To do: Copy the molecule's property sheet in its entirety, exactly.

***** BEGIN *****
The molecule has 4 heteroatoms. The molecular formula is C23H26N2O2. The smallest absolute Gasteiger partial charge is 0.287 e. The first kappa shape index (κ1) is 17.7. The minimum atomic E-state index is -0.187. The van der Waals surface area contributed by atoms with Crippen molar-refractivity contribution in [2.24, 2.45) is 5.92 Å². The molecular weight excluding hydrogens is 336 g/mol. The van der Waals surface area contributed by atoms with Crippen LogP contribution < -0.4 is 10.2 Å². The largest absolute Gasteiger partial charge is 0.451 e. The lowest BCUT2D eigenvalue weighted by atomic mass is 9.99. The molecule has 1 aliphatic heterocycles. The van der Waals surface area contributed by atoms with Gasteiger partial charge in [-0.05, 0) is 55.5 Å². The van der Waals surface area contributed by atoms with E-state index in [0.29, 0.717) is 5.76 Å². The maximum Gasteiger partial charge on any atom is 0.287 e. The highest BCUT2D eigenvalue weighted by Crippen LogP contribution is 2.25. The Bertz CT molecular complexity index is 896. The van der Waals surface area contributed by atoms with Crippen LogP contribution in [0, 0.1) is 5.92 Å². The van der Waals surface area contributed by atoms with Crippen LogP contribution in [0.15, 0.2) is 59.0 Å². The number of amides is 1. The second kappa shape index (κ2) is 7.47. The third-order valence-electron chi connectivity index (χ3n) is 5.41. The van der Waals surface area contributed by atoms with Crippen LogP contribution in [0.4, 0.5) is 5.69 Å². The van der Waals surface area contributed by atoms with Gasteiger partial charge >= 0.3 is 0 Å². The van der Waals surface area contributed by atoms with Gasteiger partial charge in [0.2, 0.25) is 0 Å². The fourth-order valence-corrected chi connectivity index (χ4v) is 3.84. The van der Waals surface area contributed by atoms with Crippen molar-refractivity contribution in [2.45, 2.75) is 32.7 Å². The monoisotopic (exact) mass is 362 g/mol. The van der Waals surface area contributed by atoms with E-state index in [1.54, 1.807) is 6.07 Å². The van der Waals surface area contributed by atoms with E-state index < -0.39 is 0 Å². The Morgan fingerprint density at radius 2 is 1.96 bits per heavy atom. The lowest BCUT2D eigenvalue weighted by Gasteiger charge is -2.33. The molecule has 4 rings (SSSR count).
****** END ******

The molecule has 4 heteroatoms. The molecular formula is C23H26N2O2. The smallest absolute Gasteiger partial charge is 0.287 e. The first kappa shape index (κ1) is 17.7. The minimum atomic E-state index is -0.187. The van der Waals surface area contributed by atoms with Crippen molar-refractivity contribution in [2.24, 2.45) is 5.92 Å². The molecular weight excluding hydrogens is 336 g/mol. The van der Waals surface area contributed by atoms with Crippen LogP contribution < -0.4 is 10.2 Å². The largest absolute Gasteiger partial charge is 0.451 e. The lowest BCUT2D eigenvalue weighted by atomic mass is 9.99. The molecule has 1 aliphatic heterocycles. The van der Waals surface area contributed by atoms with Gasteiger partial charge in [-0.05, 0) is 55.5 Å². The van der Waals surface area contributed by atoms with E-state index in [0.29, 0.717) is 5.76 Å². The maximum Gasteiger partial charge on any atom is 0.287 e. The highest BCUT2D eigenvalue weighted by Crippen LogP contribution is 2.25. The Bertz CT molecular complexity index is 896. The van der Waals surface area contributed by atoms with Crippen LogP contribution in [0, 0.1) is 5.92 Å². The van der Waals surface area contributed by atoms with Crippen LogP contribution in [0.15, 0.2) is 59.0 Å². The number of amides is 1. The second kappa shape index (κ2) is 7.47. The third-order valence-electron chi connectivity index (χ3n) is 5.41. The van der Waals surface area contributed by atoms with Crippen LogP contribution in [0.4, 0.5) is 5.69 Å². The van der Waals surface area contributed by atoms with Gasteiger partial charge >= 0.3 is 0 Å². The van der Waals surface area contributed by atoms with Gasteiger partial charge in [0.2, 0.25) is 0 Å². The fourth-order valence-corrected chi connectivity index (χ4v) is 3.84. The van der Waals surface area contributed by atoms with Crippen molar-refractivity contribution in [2.45, 2.75) is 32.7 Å². The monoisotopic (exact) mass is 362 g/mol. The van der Waals surface area contributed by atoms with E-state index in [1.54, 1.807) is 6.07 Å². The van der Waals surface area contributed by atoms with E-state index < -0.39 is 0 Å². The Morgan fingerprint density at radius 2 is 1.96 bits per heavy atom. The lowest BCUT2D eigenvalue weighted by Gasteiger charge is -2.33. The molecule has 4 rings (SSSR count).